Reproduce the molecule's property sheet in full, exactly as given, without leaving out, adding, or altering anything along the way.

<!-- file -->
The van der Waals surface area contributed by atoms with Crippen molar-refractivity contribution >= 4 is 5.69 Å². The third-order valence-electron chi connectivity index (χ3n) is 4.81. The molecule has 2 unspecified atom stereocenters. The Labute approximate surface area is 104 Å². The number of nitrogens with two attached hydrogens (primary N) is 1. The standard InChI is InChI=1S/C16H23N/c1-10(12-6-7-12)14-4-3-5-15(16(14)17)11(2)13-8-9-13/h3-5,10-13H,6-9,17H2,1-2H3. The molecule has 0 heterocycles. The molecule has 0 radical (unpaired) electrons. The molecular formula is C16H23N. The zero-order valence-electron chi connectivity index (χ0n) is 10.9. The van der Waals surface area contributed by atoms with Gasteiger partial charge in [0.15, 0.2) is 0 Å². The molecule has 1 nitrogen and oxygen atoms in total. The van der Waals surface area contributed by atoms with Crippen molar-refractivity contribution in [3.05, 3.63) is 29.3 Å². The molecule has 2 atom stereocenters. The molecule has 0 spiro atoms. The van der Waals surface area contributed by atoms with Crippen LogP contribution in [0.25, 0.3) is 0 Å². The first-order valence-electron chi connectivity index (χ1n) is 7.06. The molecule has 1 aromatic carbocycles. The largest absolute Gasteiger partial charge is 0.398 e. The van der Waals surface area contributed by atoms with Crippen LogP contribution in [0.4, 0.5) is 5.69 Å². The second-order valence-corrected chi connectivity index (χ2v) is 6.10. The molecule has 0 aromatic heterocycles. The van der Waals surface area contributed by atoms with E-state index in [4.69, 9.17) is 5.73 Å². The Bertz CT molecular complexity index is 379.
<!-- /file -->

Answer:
The van der Waals surface area contributed by atoms with Crippen molar-refractivity contribution >= 4 is 5.69 Å². The third-order valence-electron chi connectivity index (χ3n) is 4.81. The molecule has 2 unspecified atom stereocenters. The Labute approximate surface area is 104 Å². The number of nitrogens with two attached hydrogens (primary N) is 1. The standard InChI is InChI=1S/C16H23N/c1-10(12-6-7-12)14-4-3-5-15(16(14)17)11(2)13-8-9-13/h3-5,10-13H,6-9,17H2,1-2H3. The molecule has 0 heterocycles. The molecule has 0 radical (unpaired) electrons. The molecular formula is C16H23N. The zero-order valence-electron chi connectivity index (χ0n) is 10.9. The van der Waals surface area contributed by atoms with Gasteiger partial charge in [0.15, 0.2) is 0 Å². The molecule has 1 nitrogen and oxygen atoms in total. The van der Waals surface area contributed by atoms with Crippen molar-refractivity contribution in [3.05, 3.63) is 29.3 Å². The molecule has 2 atom stereocenters. The molecule has 0 spiro atoms. The van der Waals surface area contributed by atoms with Crippen LogP contribution in [0.25, 0.3) is 0 Å². The first-order valence-electron chi connectivity index (χ1n) is 7.06. The molecule has 1 aromatic carbocycles. The largest absolute Gasteiger partial charge is 0.398 e. The van der Waals surface area contributed by atoms with Crippen LogP contribution in [0.4, 0.5) is 5.69 Å². The second-order valence-corrected chi connectivity index (χ2v) is 6.10. The molecule has 0 aromatic heterocycles. The van der Waals surface area contributed by atoms with E-state index in [4.69, 9.17) is 5.73 Å². The Bertz CT molecular complexity index is 379.